By Philip Poston
By Jonathan Shikes
By Noah Reynolds
By Gretchen Kurtz
By Kate Gibbson
By Cafe Society
By Samantha Alviani
By Patricia Calhoun
Albuquerque, New Mexico, about eight years ago...
901 W. 10th Ave.
Denver, CO 80238
Region: East Denver
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The rush started around five. There was never any way to gauge it — nothing scientific, no outward sign. Though we flew a jolly roger from the fryer end and my guys comported themselves like the hippest of pirates (bandannas, tattoos, ear and nose rings, long knives and a certain roughness of language and manner), we could only have wished for the sailor's sense of turning weather, of a change looming on the horizon. One minute it was quiet, the stone-floor dining room cool and silent. The next, boom: They were on us.
This was the Range, one of maybe a dozen restaurants that defined the middle-mark of New Mexican cuisine at that time and in that place. Not fancy, but not a taquería, either — a sort of jumped-up bistro, with red-chile-spiked tenderloin over Michoacán potatoes in place of steak frite and green-chile stew rather than soup a l'oignon, staffed by a good and relatively happy crew of dropouts and throat-cutters, bossed by owners who knew their business well, who'd already made a mint in the industry and were really only concerned with making two or three more. I was on the books as a line cook (sauté end and expo) but stood the post of chef de cuisine because one was required and no one else seemed interested in stepping up. I did ordering and fussed with the schedule, ran specials that sold (most of the time) like they had crack in 'em, and still worked nightly with my pans and knives, first pop through to last call, while the galley radio drooled droning rave music and my guys jumped off repeatedly to top up from the communal well of whatever party drug was available. Seeing a grillardin struggling to map out twenty steaks and burgers while high was a pretty good laugh. But for true comedy, you needed to watch a fry cook, bent on Ecstasy, attempting to swim through a busy Friday-night turn without permanently crippling himself by trying to hump the labels off the Frialator.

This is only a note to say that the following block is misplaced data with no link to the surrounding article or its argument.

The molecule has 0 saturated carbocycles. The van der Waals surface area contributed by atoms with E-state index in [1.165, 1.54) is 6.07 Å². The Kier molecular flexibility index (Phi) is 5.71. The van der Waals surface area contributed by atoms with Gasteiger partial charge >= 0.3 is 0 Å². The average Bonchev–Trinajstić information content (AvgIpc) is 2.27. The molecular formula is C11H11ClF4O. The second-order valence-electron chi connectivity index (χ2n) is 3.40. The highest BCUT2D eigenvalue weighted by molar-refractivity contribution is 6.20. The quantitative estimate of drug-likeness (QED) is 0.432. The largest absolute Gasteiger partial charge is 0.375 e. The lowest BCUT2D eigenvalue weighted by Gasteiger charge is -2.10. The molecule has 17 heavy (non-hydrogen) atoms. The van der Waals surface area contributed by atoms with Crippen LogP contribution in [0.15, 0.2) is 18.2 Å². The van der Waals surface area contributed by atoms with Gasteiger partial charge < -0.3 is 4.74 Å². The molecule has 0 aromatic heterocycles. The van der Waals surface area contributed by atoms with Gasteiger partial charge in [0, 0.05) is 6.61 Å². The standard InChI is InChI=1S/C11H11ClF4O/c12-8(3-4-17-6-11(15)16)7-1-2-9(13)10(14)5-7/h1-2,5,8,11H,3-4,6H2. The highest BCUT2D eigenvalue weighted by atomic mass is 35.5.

When the first orders began spooling off the printer, the cooks came in from wherever they'd been (mostly the alley) and jumped on the early checks with both feet, working fast to take full advantage of that initial surge of adrenaline and to shave the curve — to stay ahead of the wash of tops that would follow, surfing the curl of customers without getting swamped by a flood of deep-fried chimis and wild-mushroom polenta.
Kitchens are funny things. A busy one will often work better and faster than the same galley stuck in the doldrums of a slow day, week or age. And the whole fighting-ship analogy is apt: a busy crew, left with little time to think about their sorry lot and forever running under the constant pressure of the ticket printer, is a crew less likely to get up to pointless mischief and more likely to work together tightly, with every hand knowing its business and every plate a thoughtless, reflexive iteration of the one before. For a working cook, there's no fear quite like the fear of being forced to stand, in heavy whites and checks, before a blazing flat-top hour after hour with nothing to do but think about how much better your life might've been if only you'd taken your mother's advice years ago and become a welder or maybe a car thief. I've seen kitchens mutiny. I've been part of a couple, even led one. And these days, when I sit down to eat in a slow house where I am the only customer (or close enough), I feel that same clutch of fear in my chest when I think about the boys standing on the line, brainlessly arranging and rearranging their mise, jumping out for longer and longer cigarette breaks until, finally, they decide just not to come back. "Jesus..." I think. "What if I'd ended up here?"
"Jesus..." I thought, sitting in the echoing dining room of the Santa Fe Tequila Company a couple weeks back, my spine straight against the faux-adobe booth back, fingers running across the brass brads decorating the edge of the table. "What if I'd ended up here?"
Luckily, my party was large and raucous enough that the place didn't feel so desolate. Luckily, we were drinking enough (disdaining margaritas because I always have, going for icy Coronas and shots and half shots off the long but fairly pedestrian tequila list, which wastes space on Cabo Wabo and Cuervo tequilas but also has Don Julio Real, even if it goes for fifty bucks a shot) that, after a while, our own company was all we needed.
But still, I had an ear turned, and at the bar, the galley crew was discussing one of their own who'd been heard out on the town talking treason about the house, bad-mouthing the place for its dearth of trade and worse, and grimly assessing their own odds for survival. The consensus seemed to be that they'd make it, but that standing a full dinner shift to cook for a dozen tables hardly seemed worth the trouble. Once a cook or a chef starts down that path of thinking, it takes a powerful change to head him back toward usefulness, toward believing that he truly is better off here than down the street, across town or maybe in a different business altogether.